FTC Town Hall to Address Digital Rights Management Technologies - Event Takes Place Wednesday, March 25, 2009, in Seattle #539814-00339

Submission Number:
539814-00339
Commenter:
Joseph Simons
State:
IL
Initiative Name:
FTC Town Hall to Address Digital Rights Management Technologies - Event Takes Place Wednesday, March 25, 2009, in Seattle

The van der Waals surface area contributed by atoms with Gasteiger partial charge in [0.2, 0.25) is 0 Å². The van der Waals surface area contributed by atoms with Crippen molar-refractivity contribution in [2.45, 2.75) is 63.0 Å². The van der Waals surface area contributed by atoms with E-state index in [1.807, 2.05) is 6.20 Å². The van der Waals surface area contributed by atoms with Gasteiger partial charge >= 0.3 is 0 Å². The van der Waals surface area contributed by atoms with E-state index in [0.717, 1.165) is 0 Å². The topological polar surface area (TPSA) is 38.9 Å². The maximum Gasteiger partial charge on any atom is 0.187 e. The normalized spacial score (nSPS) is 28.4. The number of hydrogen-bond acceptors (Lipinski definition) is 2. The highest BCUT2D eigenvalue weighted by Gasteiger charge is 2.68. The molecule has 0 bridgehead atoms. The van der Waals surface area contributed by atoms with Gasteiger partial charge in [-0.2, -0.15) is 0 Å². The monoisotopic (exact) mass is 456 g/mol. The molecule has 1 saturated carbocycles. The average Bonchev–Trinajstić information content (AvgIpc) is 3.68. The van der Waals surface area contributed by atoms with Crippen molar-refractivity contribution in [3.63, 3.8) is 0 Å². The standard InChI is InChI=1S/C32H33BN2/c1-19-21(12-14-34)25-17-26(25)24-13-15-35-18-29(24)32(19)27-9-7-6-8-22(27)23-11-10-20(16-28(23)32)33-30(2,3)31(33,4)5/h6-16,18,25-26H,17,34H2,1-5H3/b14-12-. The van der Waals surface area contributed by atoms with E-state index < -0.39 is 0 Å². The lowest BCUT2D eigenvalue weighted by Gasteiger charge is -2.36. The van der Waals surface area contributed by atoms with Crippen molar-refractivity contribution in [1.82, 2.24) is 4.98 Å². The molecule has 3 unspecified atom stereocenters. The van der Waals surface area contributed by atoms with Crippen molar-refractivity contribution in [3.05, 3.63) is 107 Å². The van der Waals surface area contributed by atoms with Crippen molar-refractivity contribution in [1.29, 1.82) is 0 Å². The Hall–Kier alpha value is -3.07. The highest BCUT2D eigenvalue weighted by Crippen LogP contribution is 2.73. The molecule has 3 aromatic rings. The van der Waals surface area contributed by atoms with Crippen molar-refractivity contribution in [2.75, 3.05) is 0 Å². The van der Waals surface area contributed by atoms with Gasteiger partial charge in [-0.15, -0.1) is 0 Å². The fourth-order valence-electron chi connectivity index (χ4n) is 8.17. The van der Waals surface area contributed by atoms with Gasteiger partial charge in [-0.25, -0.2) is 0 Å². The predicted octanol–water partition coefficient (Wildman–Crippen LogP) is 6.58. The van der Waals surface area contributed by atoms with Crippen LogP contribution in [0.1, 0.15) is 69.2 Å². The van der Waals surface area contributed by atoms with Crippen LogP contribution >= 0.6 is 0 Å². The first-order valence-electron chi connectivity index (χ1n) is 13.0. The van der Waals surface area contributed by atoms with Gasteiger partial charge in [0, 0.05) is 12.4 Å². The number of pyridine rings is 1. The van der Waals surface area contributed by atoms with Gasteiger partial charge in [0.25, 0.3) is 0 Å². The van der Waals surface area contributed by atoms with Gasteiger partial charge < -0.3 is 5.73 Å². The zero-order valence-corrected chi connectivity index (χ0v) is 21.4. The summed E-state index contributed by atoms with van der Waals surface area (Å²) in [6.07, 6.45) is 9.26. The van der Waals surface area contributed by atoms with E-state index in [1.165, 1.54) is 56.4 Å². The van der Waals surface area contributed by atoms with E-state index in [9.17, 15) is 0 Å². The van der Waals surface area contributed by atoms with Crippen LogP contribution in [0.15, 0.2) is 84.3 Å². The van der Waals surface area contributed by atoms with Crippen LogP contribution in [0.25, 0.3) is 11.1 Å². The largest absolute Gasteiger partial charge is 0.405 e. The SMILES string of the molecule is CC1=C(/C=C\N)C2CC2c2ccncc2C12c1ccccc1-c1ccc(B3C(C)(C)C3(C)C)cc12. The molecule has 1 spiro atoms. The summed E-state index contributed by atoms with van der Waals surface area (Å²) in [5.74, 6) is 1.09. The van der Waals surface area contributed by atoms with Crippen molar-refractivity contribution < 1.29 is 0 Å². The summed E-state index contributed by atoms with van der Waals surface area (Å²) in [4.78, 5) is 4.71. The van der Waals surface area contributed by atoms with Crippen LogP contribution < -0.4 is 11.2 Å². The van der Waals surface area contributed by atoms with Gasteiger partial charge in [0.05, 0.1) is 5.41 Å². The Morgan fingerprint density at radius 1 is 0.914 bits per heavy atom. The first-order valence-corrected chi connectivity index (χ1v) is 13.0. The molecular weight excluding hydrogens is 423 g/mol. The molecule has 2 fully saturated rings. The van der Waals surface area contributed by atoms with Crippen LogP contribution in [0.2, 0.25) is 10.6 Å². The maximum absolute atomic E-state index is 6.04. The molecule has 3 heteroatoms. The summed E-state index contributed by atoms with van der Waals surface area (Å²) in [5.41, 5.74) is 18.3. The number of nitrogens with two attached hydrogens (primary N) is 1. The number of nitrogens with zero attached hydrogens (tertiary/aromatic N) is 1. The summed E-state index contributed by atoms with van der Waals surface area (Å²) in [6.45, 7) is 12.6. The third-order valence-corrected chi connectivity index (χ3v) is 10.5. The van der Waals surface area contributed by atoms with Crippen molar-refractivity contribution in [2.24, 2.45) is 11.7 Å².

As a game developer and player, I feel that some forms of DRM are essential in order to help combat piracy. However, when DRM hinders or interrupts the experience the valid customers rightly paid for, then it should be either reconsidered or removed. Intrusive DRM is difficult to remove from your system or that limits the number of installs or anything else that is not obviously stated to the customer only helps fuel the piracy that DRM is trying to prevent. Especially since most modern forms of DRM are still easily removed by pirates, many times even before the retail version of the game is available. Valve and their Steam system is an example of a good DRM system that is flexible and does its job well without intruding on the customers' experience. Stardock also is a champion of loose DRM restrictions and have even put together a Gamers' Bill of Rights that states their views and goals. I believe they also do a very good job of handling DRM. In short, DRM needs to be a non-intrusive mechanism with its limitations clearly stated up front for the customer. While I do not think that restricting what valid consumers want to do with their purchased product is a sound business decision, it is up to the right handlers to decide. However, if their decision is to use a DRM system that might have undue hardship or potential negative consequences on the consumers, especially if this is not made clear before purchase, then it should be illegal in some fashion as it is lying to the consumer about what they are buying. In many cases, I believe that piracy is still a rampant problem that is fueled by these bad DRM systems or restrictive rights usage requirements that the media is saddled with. While we cannot prevent the rights holders from wanting to restrict what valid consumers do with their content, we can make it more fair to the consumer so they understand what they are purchasing, and hopefully help the rights holders to understand that their restrictions are only helping add to the piracy problem that they are trying to prevent. Thank you for your time and consideration.